Her Grandma Joan was a beacon for Siobhan. The community college where her parents had met and celebrated their marriage became a home for her as well. She was welcomed in the position as a math tutor, just as one of her older brothers had been. Tutoring people twice and three times her age, they adored her amazing intelligence and beauty. When she graduated with honors no one was one bit surprised, but we were all amazed.
I was living in the middle of 37 undeveloped acres of land in a 5th wheel trailer with my new husband of 18 months in October 2015 when I felt impressed by God to ask Siobhan about this University where she and her husband had chosen to finish their degrees. She had left the University of Washington’s engineering program after being the first in our family to ever be admitted to a four-year college when her dad and I had finally divorced. The event had not only put me without a home, but had shattered her very idea of stability. She went on to find that stability with her new husband and they rapidly went about supporting each other in the pursuit of their dreams, making and achieving goal after goal together. In this same spirit, they had researched online education extensively and had chosen Southern New Hampshire University (SNHU) to be the best college to meet their needs with programs and credentials that they found exemplary. When Siobhan posted online about a place called “the writing center,” I replied that sounded like a dreamy place. She encouraged me to apply and see if SNHU could do anything with my 130 community college credits. I made the call.
Although I had no practical way of even living to most people, the lack of basics such as electricity, water or even a place to use the toilet did not deter me from what it seemed that God was calling me to do. Where there is a will, there is a way? Perhaps, but it seemed that God was guiding me to start school where many would only find impossibility. My first term back was highlighted by a blown head gasket in our truck which would strand me 5 miles away from a paved road with a partially collapsed lung. The installation of the satellite internet that student loans helped to pay for was delayed by the company so long that although I tried to complete my classes on the disposable phone from Walmart that my husband and I shared; I failed my first term back at school.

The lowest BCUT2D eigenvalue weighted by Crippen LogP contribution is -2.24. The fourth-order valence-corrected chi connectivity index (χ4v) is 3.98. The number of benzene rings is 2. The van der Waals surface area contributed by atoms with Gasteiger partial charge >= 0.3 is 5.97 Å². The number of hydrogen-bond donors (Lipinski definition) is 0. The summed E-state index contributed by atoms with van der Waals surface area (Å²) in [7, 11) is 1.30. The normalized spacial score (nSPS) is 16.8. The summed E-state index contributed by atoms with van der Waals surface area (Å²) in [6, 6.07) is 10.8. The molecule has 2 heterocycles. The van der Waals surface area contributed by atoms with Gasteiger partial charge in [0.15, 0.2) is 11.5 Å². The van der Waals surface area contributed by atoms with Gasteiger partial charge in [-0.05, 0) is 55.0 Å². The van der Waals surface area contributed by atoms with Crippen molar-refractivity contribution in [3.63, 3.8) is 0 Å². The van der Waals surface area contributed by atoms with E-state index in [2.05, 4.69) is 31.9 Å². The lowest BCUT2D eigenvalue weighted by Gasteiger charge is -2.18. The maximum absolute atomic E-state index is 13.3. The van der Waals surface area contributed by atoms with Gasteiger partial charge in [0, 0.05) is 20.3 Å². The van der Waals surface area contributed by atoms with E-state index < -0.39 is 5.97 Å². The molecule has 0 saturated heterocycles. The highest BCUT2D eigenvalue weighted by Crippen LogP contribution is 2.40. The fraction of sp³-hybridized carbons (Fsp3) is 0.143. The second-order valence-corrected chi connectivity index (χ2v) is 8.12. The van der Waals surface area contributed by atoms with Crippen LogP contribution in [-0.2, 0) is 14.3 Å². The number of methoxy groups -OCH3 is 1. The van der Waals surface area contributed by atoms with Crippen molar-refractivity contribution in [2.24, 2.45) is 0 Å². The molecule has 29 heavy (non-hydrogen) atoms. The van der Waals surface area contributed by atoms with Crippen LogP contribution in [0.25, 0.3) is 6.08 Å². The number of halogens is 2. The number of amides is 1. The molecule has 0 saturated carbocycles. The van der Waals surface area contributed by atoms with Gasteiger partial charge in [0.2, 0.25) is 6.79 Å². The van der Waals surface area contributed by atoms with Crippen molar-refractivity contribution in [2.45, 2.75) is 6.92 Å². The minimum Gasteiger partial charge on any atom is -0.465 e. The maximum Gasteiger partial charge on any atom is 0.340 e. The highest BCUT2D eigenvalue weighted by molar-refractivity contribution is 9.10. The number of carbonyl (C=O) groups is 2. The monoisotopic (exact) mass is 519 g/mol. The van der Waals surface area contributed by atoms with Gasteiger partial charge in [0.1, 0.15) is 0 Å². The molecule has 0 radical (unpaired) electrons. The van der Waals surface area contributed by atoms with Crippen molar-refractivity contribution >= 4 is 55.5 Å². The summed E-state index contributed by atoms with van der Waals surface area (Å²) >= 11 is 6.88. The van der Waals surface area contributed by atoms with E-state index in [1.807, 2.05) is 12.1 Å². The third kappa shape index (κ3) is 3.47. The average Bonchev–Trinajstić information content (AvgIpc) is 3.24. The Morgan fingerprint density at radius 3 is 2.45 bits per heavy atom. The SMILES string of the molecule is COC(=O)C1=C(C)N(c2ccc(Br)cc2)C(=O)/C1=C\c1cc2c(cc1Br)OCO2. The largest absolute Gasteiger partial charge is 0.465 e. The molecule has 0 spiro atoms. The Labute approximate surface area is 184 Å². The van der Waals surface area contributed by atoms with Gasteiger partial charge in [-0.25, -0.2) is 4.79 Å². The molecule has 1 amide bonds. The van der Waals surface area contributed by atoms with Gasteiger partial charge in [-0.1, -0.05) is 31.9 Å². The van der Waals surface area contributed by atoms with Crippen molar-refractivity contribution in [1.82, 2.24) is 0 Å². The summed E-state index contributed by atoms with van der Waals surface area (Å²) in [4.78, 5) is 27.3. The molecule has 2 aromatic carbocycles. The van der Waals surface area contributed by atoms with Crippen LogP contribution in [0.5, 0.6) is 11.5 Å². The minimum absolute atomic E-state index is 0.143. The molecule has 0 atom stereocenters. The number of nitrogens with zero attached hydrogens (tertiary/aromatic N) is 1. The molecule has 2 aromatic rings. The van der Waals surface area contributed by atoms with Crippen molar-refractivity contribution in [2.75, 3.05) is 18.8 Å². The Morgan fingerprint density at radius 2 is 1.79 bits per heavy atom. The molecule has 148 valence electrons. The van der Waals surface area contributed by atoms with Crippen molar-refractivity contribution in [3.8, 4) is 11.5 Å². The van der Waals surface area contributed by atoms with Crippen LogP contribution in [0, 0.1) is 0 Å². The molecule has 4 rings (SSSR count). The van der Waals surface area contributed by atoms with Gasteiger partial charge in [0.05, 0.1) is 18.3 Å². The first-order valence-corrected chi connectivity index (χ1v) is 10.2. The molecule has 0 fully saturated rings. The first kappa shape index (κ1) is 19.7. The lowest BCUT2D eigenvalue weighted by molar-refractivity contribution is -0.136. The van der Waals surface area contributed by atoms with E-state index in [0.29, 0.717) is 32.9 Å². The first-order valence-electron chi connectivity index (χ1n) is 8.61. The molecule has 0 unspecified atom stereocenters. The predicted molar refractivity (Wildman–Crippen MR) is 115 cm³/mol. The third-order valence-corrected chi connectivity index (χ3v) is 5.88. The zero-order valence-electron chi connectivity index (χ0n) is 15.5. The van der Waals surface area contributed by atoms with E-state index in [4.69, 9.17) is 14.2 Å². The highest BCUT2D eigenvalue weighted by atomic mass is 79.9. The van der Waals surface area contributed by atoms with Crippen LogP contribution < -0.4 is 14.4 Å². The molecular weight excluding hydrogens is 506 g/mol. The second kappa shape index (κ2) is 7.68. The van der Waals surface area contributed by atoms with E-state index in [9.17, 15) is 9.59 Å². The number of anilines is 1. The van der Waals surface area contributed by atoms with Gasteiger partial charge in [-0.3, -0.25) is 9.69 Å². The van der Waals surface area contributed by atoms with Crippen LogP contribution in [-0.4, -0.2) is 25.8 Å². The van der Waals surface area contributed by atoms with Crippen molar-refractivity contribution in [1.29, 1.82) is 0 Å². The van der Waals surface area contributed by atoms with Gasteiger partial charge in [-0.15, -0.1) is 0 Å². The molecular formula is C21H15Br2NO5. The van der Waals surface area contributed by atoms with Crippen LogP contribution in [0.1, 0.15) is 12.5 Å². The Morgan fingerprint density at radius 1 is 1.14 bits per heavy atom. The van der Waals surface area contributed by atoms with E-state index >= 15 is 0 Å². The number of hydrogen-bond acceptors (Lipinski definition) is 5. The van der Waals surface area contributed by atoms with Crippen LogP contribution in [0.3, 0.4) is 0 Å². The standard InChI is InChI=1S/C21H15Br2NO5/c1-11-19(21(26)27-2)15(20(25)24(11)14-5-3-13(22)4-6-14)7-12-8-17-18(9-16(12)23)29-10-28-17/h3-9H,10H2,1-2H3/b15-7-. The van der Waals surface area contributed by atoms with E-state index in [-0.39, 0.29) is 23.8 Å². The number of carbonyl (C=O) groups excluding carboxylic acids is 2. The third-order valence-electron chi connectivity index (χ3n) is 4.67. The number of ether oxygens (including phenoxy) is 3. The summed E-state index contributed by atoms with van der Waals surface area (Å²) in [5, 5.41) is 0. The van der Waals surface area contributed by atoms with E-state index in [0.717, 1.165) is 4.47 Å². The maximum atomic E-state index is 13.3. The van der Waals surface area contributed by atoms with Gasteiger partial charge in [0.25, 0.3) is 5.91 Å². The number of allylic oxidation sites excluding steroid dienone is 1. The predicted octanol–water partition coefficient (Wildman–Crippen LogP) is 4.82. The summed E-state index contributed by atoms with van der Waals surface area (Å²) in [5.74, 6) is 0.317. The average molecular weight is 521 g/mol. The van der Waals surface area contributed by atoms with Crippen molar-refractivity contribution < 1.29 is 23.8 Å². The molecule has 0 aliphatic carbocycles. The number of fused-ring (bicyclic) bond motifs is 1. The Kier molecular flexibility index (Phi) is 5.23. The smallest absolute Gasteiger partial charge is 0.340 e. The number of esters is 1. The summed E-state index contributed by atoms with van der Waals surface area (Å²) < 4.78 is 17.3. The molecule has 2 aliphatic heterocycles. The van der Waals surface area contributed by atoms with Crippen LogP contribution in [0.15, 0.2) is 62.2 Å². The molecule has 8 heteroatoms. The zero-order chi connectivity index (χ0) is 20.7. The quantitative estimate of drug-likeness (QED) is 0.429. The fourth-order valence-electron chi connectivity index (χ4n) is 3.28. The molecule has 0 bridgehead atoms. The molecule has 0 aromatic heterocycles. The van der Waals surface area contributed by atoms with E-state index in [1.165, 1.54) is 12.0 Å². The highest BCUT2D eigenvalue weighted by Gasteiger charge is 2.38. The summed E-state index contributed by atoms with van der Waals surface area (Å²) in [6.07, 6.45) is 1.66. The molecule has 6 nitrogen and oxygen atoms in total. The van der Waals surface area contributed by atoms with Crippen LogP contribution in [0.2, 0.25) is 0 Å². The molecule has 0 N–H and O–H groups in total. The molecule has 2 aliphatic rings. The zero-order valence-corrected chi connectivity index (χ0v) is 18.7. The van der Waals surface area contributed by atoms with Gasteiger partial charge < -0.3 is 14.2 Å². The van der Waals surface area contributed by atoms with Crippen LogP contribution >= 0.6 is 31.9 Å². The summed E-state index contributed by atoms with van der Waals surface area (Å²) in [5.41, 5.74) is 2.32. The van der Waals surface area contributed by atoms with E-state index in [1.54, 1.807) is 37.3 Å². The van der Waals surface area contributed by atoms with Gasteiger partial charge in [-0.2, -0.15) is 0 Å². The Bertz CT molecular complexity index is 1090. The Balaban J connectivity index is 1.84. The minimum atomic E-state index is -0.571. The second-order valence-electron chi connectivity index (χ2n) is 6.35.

I wept. I felt absolutely dejected and discouraged. My Visiting Teacher, Amy, through the local Branch of my church was encouraging. She was a retired lawyer choosing to create her dream of a farm in the middle of nowhere. We shared a commonality in our mental
illnesses. In spite of an increasingly abusive marriage, I found a friend and support in Amy that would enable me to continue. I was faced with overwhelming adversity, but a glimmer of hope each week in Amy’s and my weekly visits to the Snowflake Temple made the impossible to most, seem achievable to me.
This year when my second divorce was finally finished, I headed to the east: My daughter was to be graduating summa cum laude from SNHU in Mathematics on Mother’s Day. Every mechanic that looked at the little Volvo which was my only return from my second marriage of three years deemed it impossible. Every time I prayed, and every Priesthood Blessing I received said it could be done. I persevered in the face of impending doom and followed every impression on the journey. Just days before Easter, I arrived in New Hampshire and toured the “brick and mortar” campus of SNHU: It was real. I made it.
Through the intense assistance of my first year adviser, Lauren, and then her follow-up, my “senior adviser,” Liz, I recovered from that disastrous first term. When my credits began accumulating quickly we realized I may also be eligible to graduate this May. I was frustrated when life and the college schedule extended my classes out through August, but was thrilled when the university stated that I could walk with the class of 2017 in spite of the fact I was finishing up in the summer. My daughter and I would be walking for graduation the same weekend.
This Mother’s Day weekend was amazing. Dreams that I never thought I could dream have come true. By pursuing her education, Siobhan became the first in her father’s family and my family to achieve her Bachelor’s degree after also being the first in both our families to earn her Associate’s. She has made me so proud and she has now made education more possible and inviting for generations of our family yet to come.
We both have learned to “make our mark,” after coming from those who could do no
more than to sign with an “x”. I know that our ancestors worked hard and traveled to distances trying to make a better life for their children. The pioneers of our families did all they could while imagining greater opportunities for future generations. As I traveled across the country to receive the honor of my degree and watch my daughter receive hers, I realized that we are the product of those hopes and dreams. I thank God for relatives that reached across the veil to help me to understand that.